by Angie Morgan and Courtney Lynch, Harvard Business Review, 2/5/17.
Robert K. Greenleaf first introduced the concept of servant leadership to businesses in the mid-1900s. The two of us learned about this approach, branded as service-based leadership, in the United States Marine Corps. The basis of service-based leadership is prioritizing your team’s needs before your own. As Marine officers, we always ate last, ensuring others had food on their plates before ours were filled. During down time, we kept our teams busy with training opportunities so they could broaden their skills, which also curtailed complacency. When it was dark and cold in the field, we made a point of being present on the lines (not hiding out in a warm tent) to show our teams we were right there with them. Through our actions, we demonstrated that we were willing to go without food, free time, and comfort to ensure our people knew they were supported.
The result? Our teams felt cared for and valued, and they demonstrated their loyalty through their initiative and engagement. While we never used an employee survey to measure the impact of service-based leadership, anecdotally it was clear: A majority of our team members had the Marine Corps emblem tattooed on their bodies. This was a strong symbol of the deep connection people felt between themselves and the team they were a part of — a connection so strong that individuals wanted to maintain it for the rest of their lives.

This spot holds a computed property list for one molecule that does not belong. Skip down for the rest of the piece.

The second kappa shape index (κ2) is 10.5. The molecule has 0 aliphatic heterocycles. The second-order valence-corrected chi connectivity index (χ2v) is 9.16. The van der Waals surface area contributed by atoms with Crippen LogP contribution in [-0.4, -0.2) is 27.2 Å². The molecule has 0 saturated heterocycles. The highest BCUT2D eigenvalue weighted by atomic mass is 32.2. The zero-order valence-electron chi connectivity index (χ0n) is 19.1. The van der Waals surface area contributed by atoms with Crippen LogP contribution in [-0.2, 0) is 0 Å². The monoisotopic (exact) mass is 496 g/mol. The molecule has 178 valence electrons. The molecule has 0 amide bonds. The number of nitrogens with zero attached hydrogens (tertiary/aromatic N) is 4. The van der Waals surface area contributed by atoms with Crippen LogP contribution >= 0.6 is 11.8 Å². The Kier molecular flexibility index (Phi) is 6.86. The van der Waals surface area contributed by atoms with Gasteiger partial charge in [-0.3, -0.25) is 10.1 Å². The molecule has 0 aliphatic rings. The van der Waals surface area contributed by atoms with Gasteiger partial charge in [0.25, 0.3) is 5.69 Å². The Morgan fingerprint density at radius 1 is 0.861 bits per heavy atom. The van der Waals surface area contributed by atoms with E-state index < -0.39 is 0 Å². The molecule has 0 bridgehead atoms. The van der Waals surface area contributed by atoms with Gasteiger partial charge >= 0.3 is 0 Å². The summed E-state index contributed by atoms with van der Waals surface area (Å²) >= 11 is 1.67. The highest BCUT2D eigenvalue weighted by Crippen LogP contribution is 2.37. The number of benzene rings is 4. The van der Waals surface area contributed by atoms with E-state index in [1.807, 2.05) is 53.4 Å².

When we left active duty for the business world, it was surprising to see how few managers knew about, and understood the merits of, service-based leadership. We met managers who regularly undermined their own efforts to build loyalty and connection on their teams. Rather than holding career discussions with their team members, they would do things such as flaunt the perks of their position, emphasizing the privileges associated with their role, which sent a signal that their team’s future wasn’t their priority.
If managers want to get the most out of every team member, they can adopt many of the Marine Corps’s service-based leadership practices. Understanding the concept isn’t enough; they must overcome the three common barriers that prevent managers from putting the needs of their employees first: awareness, time, and unhealthy competition.
… at a fundamental level, it is a manager’s job to attend to employees’ needs. Communicating proactively, demonstrating empathy, and getting involved in team members’ goals can’t be delegated to HR. Managers need to know their team members on a personal level and understand their strengths, their goals, and what motivates them.
…Few managers feel they have the time to act on their good ideas about how to engage the team. They have to make an intentional effort to build service-based leadership into their work routines. They can start by scheduling 1–2 hours of space into their calendar each week for team engagement. It can begin with small actions — an agendaless call to discuss “what’s going on,” an impromptu invite for lunch or coffee, or an unscheduled visit to the shop floor or project space to see how the team’s doing…
Too often, businesses put an emphasis on star individuals who “win” consistently, with little emphasis on social cohesion… This infighting was a serious barrier to collaborating and kept them from their more important work: taking care of their team members. Once the team streamlined its compensation structure to ensure it rewarded performance, capturing a more complete picture of contributions, the arguments disappeared, and team members had the energy and capacity to focus less on themselves and more on the interests of their company and their employees, which they had overlooked…